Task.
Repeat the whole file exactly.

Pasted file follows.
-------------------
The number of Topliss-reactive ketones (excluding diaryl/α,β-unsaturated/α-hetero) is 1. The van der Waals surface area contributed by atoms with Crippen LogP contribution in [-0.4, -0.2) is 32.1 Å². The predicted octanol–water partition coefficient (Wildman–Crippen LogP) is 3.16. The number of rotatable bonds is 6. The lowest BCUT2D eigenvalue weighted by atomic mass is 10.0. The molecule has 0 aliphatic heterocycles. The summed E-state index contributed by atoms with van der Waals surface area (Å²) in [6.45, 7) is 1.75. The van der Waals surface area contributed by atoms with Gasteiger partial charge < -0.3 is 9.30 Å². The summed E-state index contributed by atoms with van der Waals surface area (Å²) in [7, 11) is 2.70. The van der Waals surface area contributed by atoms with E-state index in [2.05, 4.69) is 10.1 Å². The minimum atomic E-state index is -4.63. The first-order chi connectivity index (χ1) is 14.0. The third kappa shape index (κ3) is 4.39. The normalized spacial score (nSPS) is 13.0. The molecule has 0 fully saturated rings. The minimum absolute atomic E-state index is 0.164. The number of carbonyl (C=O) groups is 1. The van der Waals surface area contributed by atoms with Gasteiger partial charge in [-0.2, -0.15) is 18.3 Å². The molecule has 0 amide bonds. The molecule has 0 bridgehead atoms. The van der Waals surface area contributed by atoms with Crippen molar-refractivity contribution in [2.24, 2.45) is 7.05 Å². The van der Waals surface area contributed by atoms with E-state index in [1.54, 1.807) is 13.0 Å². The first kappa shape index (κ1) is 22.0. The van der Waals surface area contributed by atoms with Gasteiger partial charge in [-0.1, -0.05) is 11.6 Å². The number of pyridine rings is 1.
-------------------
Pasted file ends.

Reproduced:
The number of Topliss-reactive ketones (excluding diaryl/α,β-unsaturated/α-hetero) is 1. The van der Waals surface area contributed by atoms with Crippen LogP contribution in [-0.4, -0.2) is 32.1 Å². The predicted octanol–water partition coefficient (Wildman–Crippen LogP) is 3.16. The number of rotatable bonds is 6. The lowest BCUT2D eigenvalue weighted by atomic mass is 10.0. The molecule has 0 aliphatic heterocycles. The summed E-state index contributed by atoms with van der Waals surface area (Å²) in [6.45, 7) is 1.75. The van der Waals surface area contributed by atoms with Gasteiger partial charge < -0.3 is 9.30 Å². The summed E-state index contributed by atoms with van der Waals surface area (Å²) in [7, 11) is 2.70. The van der Waals surface area contributed by atoms with E-state index in [2.05, 4.69) is 10.1 Å². The minimum atomic E-state index is -4.63. The first-order chi connectivity index (χ1) is 14.0. The third kappa shape index (κ3) is 4.39. The normalized spacial score (nSPS) is 13.0. The molecule has 0 fully saturated rings. The minimum absolute atomic E-state index is 0.164. The number of carbonyl (C=O) groups is 1. The van der Waals surface area contributed by atoms with Gasteiger partial charge in [-0.2, -0.15) is 18.3 Å². The molecule has 0 amide bonds. The molecule has 0 bridgehead atoms. The van der Waals surface area contributed by atoms with Crippen molar-refractivity contribution in [2.24, 2.45) is 7.05 Å². The van der Waals surface area contributed by atoms with E-state index in [1.54, 1.807) is 13.0 Å². The first kappa shape index (κ1) is 22.0. The van der Waals surface area contributed by atoms with Gasteiger partial charge in [-0.1, -0.05) is 11.6 Å². The number of pyridine rings is 1.